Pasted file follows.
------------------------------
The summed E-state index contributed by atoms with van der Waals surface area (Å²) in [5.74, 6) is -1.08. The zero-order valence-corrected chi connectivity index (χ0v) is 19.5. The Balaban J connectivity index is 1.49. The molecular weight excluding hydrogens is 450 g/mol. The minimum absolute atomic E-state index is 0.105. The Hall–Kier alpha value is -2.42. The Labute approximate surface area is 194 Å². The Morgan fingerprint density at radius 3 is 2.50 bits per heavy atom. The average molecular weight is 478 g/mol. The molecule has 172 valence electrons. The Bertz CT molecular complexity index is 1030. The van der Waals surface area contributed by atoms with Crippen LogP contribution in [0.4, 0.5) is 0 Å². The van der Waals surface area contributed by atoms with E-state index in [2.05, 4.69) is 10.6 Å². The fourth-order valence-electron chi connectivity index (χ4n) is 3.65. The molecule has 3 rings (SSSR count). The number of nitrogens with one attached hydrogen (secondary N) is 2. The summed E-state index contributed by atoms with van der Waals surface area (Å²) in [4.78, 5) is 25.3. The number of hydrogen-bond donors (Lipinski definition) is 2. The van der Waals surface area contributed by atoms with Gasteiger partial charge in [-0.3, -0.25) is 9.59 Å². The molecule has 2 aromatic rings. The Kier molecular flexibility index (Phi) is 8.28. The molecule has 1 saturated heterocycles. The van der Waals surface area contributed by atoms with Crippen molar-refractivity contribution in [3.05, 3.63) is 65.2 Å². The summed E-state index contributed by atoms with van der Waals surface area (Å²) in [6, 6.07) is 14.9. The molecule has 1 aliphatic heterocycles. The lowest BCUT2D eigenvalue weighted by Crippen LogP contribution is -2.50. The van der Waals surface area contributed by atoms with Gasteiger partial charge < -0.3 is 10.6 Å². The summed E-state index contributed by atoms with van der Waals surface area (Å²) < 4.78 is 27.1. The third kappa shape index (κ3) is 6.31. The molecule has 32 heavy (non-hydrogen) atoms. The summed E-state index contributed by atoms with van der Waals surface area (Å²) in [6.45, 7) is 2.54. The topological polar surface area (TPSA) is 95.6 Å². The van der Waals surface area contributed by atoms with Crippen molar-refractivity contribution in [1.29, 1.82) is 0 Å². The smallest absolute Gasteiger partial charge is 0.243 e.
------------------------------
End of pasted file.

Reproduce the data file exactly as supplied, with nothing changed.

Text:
The summed E-state index contributed by atoms with van der Waals surface area (Å²) in [5.74, 6) is -1.08. The zero-order valence-corrected chi connectivity index (χ0v) is 19.5. The Balaban J connectivity index is 1.49. The molecular weight excluding hydrogens is 450 g/mol. The minimum absolute atomic E-state index is 0.105. The Hall–Kier alpha value is -2.42. The Labute approximate surface area is 194 Å². The Morgan fingerprint density at radius 3 is 2.50 bits per heavy atom. The average molecular weight is 478 g/mol. The molecule has 172 valence electrons. The Bertz CT molecular complexity index is 1030. The van der Waals surface area contributed by atoms with Crippen LogP contribution in [0.4, 0.5) is 0 Å². The van der Waals surface area contributed by atoms with E-state index in [2.05, 4.69) is 10.6 Å². The fourth-order valence-electron chi connectivity index (χ4n) is 3.65. The molecule has 3 rings (SSSR count). The number of nitrogens with one attached hydrogen (secondary N) is 2. The summed E-state index contributed by atoms with van der Waals surface area (Å²) in [4.78, 5) is 25.3. The number of hydrogen-bond donors (Lipinski definition) is 2. The van der Waals surface area contributed by atoms with Gasteiger partial charge in [-0.3, -0.25) is 9.59 Å². The molecule has 2 aromatic rings. The Kier molecular flexibility index (Phi) is 8.28. The molecule has 1 saturated heterocycles. The van der Waals surface area contributed by atoms with Crippen molar-refractivity contribution in [3.05, 3.63) is 65.2 Å². The summed E-state index contributed by atoms with van der Waals surface area (Å²) in [6, 6.07) is 14.9. The molecule has 1 aliphatic heterocycles. The lowest BCUT2D eigenvalue weighted by Crippen LogP contribution is -2.50. The van der Waals surface area contributed by atoms with Gasteiger partial charge < -0.3 is 10.6 Å². The summed E-state index contributed by atoms with van der Waals surface area (Å²) < 4.78 is 27.1. The third kappa shape index (κ3) is 6.31. The molecule has 32 heavy (non-hydrogen) atoms. The summed E-state index contributed by atoms with van der Waals surface area (Å²) in [6.45, 7) is 2.54. The topological polar surface area (TPSA) is 95.6 Å². The van der Waals surface area contributed by atoms with Crippen molar-refractivity contribution in [1.29, 1.82) is 0 Å². The smallest absolute Gasteiger partial charge is 0.243 e.